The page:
A judge of the Lahore High Court ruled that propagating the Ahmadi faith even through a private group is illegal.
by Massimo Introvigne
On January 16, 2022, the Lahore High Court issued its verdict on the case of Mahmood Iqbal Hashmi, Shiraz Ahmad, and Zaheer Ahmad, whose lawyers had requested bail after they had been arrested.
The three defendants are members of the Ahmadiyya Community, whose history of persecution in Pakistan we told in 2021 in a Bitter Winter series. Ahmadis are accused of recognizing their founder, Mirza Ghulam Ahmad, as a prophet, being thus heretic with respect to the Islamic principle that there can be no prophet after Muhammad (in fact, their formula for Ahmad is that he was “at the same time a prophet and a follower of the Holy Prophet [ Muhammad]”).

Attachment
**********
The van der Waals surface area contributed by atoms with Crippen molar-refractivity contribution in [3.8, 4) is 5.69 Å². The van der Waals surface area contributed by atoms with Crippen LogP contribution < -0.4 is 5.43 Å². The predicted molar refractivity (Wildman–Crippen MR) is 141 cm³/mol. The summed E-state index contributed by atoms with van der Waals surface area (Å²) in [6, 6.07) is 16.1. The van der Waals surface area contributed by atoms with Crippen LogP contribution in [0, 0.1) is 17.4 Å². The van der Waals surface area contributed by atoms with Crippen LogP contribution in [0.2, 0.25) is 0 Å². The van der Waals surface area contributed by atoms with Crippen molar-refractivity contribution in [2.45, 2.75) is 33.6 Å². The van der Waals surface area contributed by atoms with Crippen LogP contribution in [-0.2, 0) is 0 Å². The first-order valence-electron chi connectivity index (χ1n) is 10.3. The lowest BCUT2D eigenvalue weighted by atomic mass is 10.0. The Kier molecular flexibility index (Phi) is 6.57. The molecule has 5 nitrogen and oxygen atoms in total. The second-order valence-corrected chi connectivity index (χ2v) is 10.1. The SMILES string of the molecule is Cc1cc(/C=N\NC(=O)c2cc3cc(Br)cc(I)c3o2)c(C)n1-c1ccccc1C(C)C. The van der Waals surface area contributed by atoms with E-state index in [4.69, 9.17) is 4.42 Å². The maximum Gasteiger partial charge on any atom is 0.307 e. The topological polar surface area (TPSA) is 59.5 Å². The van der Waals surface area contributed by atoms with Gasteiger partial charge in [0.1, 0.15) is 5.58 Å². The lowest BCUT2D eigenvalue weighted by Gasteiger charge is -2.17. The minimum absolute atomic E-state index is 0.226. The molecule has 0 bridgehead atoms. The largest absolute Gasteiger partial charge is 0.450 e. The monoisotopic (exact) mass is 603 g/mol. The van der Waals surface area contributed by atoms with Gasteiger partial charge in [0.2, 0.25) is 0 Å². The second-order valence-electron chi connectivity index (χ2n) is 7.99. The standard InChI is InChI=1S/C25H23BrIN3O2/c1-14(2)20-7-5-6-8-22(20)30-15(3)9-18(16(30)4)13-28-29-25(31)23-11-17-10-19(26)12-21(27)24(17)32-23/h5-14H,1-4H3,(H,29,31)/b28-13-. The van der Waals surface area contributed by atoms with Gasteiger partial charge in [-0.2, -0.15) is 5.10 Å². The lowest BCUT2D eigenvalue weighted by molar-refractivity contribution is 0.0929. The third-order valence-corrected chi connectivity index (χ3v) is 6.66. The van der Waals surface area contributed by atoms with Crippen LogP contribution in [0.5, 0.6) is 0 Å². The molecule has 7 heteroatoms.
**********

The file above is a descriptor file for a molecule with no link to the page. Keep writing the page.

The trio created a WhatsApp group called “Sindh Salamat,” through which they shared news and documents about the Ahmadi faith. One Mohammad Irfan registered a complaint against them claiming they were guilty of blasphemy, illegal religious proselytization, and “sharing a distorted version of the Holy Quran,” which is a crime under Punjab law.
Their lawyers argued that the complainant had quoted the wrong articles of both the federal and the Punjab laws he relied on, and that sharing texts of which one is not the author, even if they are regarded as objectionable, through a private WhatsApp group cannot be regarded as a crime.
Both a deputy Punjab attorney general, who appeared to support the charges, and Judge Tariq Saleem Sheikh disagreed. The judge said that if anybody would be free to share texts through WhatsApp “disaster will follow,” and that the Qadianis (i.e., the Ahmadis) are heretics, and propagating their faith is not allowed in Pakistan.
The defendants remain in jail.
The sentence came just two days after another Ahmadi awaiting a final verdict for blasphemy, Ashgar Ali Klar, died in prison in Pakistan, as reported by his family on Twitter.